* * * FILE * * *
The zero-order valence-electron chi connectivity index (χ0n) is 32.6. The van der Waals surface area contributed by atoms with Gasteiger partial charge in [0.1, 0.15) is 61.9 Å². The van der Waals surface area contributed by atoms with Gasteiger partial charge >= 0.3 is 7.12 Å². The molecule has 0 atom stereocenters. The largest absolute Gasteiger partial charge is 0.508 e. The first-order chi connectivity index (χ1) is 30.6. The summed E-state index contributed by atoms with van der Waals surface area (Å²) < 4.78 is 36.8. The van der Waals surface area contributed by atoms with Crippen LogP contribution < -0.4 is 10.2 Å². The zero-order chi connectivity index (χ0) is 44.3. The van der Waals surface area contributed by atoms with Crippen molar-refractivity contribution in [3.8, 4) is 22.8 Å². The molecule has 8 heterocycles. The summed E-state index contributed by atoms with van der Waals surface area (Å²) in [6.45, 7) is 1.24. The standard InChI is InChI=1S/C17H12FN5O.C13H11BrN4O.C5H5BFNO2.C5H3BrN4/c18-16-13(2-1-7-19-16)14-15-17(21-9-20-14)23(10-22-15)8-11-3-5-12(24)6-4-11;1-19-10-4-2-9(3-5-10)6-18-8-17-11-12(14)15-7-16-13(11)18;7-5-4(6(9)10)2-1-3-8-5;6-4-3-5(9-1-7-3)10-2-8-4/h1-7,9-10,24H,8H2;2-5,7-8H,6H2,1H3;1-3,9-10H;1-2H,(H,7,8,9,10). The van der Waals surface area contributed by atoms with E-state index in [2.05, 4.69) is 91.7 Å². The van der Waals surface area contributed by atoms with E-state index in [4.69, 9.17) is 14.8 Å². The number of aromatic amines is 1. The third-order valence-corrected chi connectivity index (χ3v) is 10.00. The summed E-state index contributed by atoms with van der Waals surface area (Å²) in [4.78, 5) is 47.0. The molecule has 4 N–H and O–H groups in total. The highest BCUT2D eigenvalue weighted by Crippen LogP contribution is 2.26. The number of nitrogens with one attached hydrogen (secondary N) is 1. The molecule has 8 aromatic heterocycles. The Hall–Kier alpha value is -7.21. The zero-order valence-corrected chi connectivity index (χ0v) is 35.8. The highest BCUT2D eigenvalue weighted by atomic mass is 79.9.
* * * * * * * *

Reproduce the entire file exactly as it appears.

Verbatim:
The zero-order valence-electron chi connectivity index (χ0n) is 32.6. The van der Waals surface area contributed by atoms with Gasteiger partial charge in [0.1, 0.15) is 61.9 Å². The van der Waals surface area contributed by atoms with Gasteiger partial charge >= 0.3 is 7.12 Å². The molecule has 0 atom stereocenters. The largest absolute Gasteiger partial charge is 0.508 e. The first-order chi connectivity index (χ1) is 30.6. The summed E-state index contributed by atoms with van der Waals surface area (Å²) < 4.78 is 36.8. The van der Waals surface area contributed by atoms with Crippen LogP contribution < -0.4 is 10.2 Å². The zero-order chi connectivity index (χ0) is 44.3. The van der Waals surface area contributed by atoms with Crippen molar-refractivity contribution in [3.8, 4) is 22.8 Å². The molecule has 8 heterocycles. The summed E-state index contributed by atoms with van der Waals surface area (Å²) in [6.45, 7) is 1.24. The standard InChI is InChI=1S/C17H12FN5O.C13H11BrN4O.C5H5BFNO2.C5H3BrN4/c18-16-13(2-1-7-19-16)14-15-17(21-9-20-14)23(10-22-15)8-11-3-5-12(24)6-4-11;1-19-10-4-2-9(3-5-10)6-18-8-17-11-12(14)15-7-16-13(11)18;7-5-4(6(9)10)2-1-3-8-5;6-4-3-5(9-1-7-3)10-2-8-4/h1-7,9-10,24H,8H2;2-5,7-8H,6H2,1H3;1-3,9-10H;1-2H,(H,7,8,9,10). The van der Waals surface area contributed by atoms with E-state index in [2.05, 4.69) is 91.7 Å². The van der Waals surface area contributed by atoms with E-state index in [4.69, 9.17) is 14.8 Å². The number of aromatic amines is 1. The third-order valence-corrected chi connectivity index (χ3v) is 10.00. The summed E-state index contributed by atoms with van der Waals surface area (Å²) in [4.78, 5) is 47.0. The molecule has 4 N–H and O–H groups in total. The highest BCUT2D eigenvalue weighted by Crippen LogP contribution is 2.26. The number of nitrogens with one attached hydrogen (secondary N) is 1. The molecule has 8 aromatic heterocycles. The Hall–Kier alpha value is -7.21. The zero-order valence-corrected chi connectivity index (χ0v) is 35.8. The highest BCUT2D eigenvalue weighted by atomic mass is 79.9.